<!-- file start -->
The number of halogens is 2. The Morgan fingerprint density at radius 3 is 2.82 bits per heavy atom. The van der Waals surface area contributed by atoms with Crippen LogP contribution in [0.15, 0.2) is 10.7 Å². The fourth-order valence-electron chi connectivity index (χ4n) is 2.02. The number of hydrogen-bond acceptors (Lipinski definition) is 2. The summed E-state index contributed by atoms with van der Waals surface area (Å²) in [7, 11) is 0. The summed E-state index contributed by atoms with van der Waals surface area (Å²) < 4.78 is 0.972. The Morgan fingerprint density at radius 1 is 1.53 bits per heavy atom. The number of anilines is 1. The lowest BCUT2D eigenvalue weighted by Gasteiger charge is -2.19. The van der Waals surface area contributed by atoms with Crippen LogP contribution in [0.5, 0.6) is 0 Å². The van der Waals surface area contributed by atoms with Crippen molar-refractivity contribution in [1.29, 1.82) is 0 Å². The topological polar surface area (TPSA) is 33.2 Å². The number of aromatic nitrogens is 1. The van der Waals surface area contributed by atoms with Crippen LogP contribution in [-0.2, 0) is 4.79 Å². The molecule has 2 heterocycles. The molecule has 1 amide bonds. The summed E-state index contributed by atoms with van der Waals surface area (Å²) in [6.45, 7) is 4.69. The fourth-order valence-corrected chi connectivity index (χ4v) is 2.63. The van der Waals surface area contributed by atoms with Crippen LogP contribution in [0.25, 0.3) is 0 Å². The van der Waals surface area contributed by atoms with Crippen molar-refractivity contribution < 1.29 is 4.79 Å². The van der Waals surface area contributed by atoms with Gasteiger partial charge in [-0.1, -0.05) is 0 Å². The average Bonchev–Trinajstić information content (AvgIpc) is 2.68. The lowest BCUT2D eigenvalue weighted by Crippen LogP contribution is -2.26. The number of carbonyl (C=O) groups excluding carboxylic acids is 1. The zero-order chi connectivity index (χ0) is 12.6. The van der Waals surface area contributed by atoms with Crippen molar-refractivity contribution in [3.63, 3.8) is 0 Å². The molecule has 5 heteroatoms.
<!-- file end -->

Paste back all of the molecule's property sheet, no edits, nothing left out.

The number of halogens is 2. The Morgan fingerprint density at radius 3 is 2.82 bits per heavy atom. The van der Waals surface area contributed by atoms with Crippen LogP contribution in [0.15, 0.2) is 10.7 Å². The fourth-order valence-electron chi connectivity index (χ4n) is 2.02. The number of hydrogen-bond acceptors (Lipinski definition) is 2. The summed E-state index contributed by atoms with van der Waals surface area (Å²) in [7, 11) is 0. The summed E-state index contributed by atoms with van der Waals surface area (Å²) < 4.78 is 0.972. The Morgan fingerprint density at radius 1 is 1.53 bits per heavy atom. The number of anilines is 1. The lowest BCUT2D eigenvalue weighted by Gasteiger charge is -2.19. The van der Waals surface area contributed by atoms with Crippen LogP contribution in [0.5, 0.6) is 0 Å². The van der Waals surface area contributed by atoms with Crippen molar-refractivity contribution in [1.29, 1.82) is 0 Å². The topological polar surface area (TPSA) is 33.2 Å². The number of aromatic nitrogens is 1. The van der Waals surface area contributed by atoms with Crippen LogP contribution in [-0.2, 0) is 4.79 Å². The molecule has 2 heterocycles. The molecule has 1 amide bonds. The summed E-state index contributed by atoms with van der Waals surface area (Å²) in [6.45, 7) is 4.69. The fourth-order valence-corrected chi connectivity index (χ4v) is 2.63. The van der Waals surface area contributed by atoms with Crippen LogP contribution in [0.25, 0.3) is 0 Å². The van der Waals surface area contributed by atoms with Crippen molar-refractivity contribution < 1.29 is 4.79 Å². The van der Waals surface area contributed by atoms with Gasteiger partial charge in [-0.1, -0.05) is 0 Å². The average Bonchev–Trinajstić information content (AvgIpc) is 2.68. The lowest BCUT2D eigenvalue weighted by Crippen LogP contribution is -2.26. The number of carbonyl (C=O) groups excluding carboxylic acids is 1. The zero-order chi connectivity index (χ0) is 12.6. The van der Waals surface area contributed by atoms with Crippen molar-refractivity contribution in [3.63, 3.8) is 0 Å². The molecule has 5 heteroatoms.